[ Named after the French chemist, Latin J. Thénard
Anhydrous sodium sulphate, a mineral of a white or brown color and vitreous luster.
Found on http://www.encyclo.co.uk/webster/T/39
<chemical> Anhydrous sodium sulphate, a mineral of a white or brown colour and vitreous luster. ... Origin: Named after the French chemist, L.J.Thenard. ... Source: Websters Dictionary ... (01 Mar 1998) ...
Found on http://www.mondofacto.com/facts/dictionary?thenardite
• (n.) Anhydrous sodium sulphate, a mineral of a white or brown color and vitreous luster.
Found on http://thinkexist.com/dictionary/meaning/thenardite/
any of a type of sodium sulfate mineral (Na2SO4) that has been deposited as an evaporation product near salt lakes and playas, as in the arid ... [1 related articles]
Found on http://www.britannica.com/eb/a-z/t/34
Thenardite is an anhydrous sodium sulfate mineral, Na2SO4 which occurs in arid evaporite environments. It also occurs in dry caves and old mine workings as an efflorescence and as a crusty deposit around fumaroles. It occurs in volcanic caves on Mt. Etna, Italy and was named after the French chemist, Louis Jacques Thénard (1777–1826). Thenardit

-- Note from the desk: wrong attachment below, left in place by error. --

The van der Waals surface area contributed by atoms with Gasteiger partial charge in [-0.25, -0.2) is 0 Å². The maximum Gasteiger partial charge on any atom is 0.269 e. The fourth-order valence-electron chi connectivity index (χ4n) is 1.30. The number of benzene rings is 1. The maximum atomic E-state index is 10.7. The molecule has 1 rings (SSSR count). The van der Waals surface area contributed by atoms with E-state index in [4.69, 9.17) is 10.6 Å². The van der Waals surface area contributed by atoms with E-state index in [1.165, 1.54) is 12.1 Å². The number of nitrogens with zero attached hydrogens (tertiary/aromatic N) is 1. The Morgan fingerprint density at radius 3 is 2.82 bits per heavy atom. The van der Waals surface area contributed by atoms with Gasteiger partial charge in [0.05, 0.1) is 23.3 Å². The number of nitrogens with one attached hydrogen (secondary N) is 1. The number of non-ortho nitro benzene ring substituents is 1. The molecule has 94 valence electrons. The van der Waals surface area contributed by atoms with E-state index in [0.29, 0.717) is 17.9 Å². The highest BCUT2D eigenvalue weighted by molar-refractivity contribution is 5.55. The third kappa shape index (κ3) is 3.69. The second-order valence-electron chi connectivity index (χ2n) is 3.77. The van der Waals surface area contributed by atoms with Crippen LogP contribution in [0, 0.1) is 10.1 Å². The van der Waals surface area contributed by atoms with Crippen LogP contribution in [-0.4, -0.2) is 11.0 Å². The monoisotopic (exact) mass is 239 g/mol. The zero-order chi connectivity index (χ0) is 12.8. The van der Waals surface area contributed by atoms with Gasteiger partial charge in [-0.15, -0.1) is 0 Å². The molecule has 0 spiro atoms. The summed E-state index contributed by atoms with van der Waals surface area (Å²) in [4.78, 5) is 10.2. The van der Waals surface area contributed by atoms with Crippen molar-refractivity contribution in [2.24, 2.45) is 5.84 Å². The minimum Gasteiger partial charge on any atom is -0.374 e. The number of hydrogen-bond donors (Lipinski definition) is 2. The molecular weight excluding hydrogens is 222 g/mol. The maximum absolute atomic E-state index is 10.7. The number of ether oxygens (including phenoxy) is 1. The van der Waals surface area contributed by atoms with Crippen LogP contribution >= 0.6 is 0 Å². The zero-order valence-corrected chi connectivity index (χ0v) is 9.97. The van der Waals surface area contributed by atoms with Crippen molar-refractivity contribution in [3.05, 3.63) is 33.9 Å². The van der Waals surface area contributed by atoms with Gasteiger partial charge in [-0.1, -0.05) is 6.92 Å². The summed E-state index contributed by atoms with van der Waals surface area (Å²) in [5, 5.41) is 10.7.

Found on http://en.wikipedia.org/wiki/Thenardite
thenardite: see sodium sulfate.
Found on http://www.infoplease.com/ce6/sci/A0919511.html
Thenardite, named after the French chemist, Louis-Jacques Thenard, is a white or brown coloured mineral with a vitreous lustre that dissolves easily in water and has a weak salty taste. It forms in sedimentary evaporate deposits in lakes and the playas of desert climates. Thenardite was confirmed as a distinct species of mineral in 1826 and is used
Found on http://www.probertencyclopaedia.com/browse/HT.HTM
No exact match found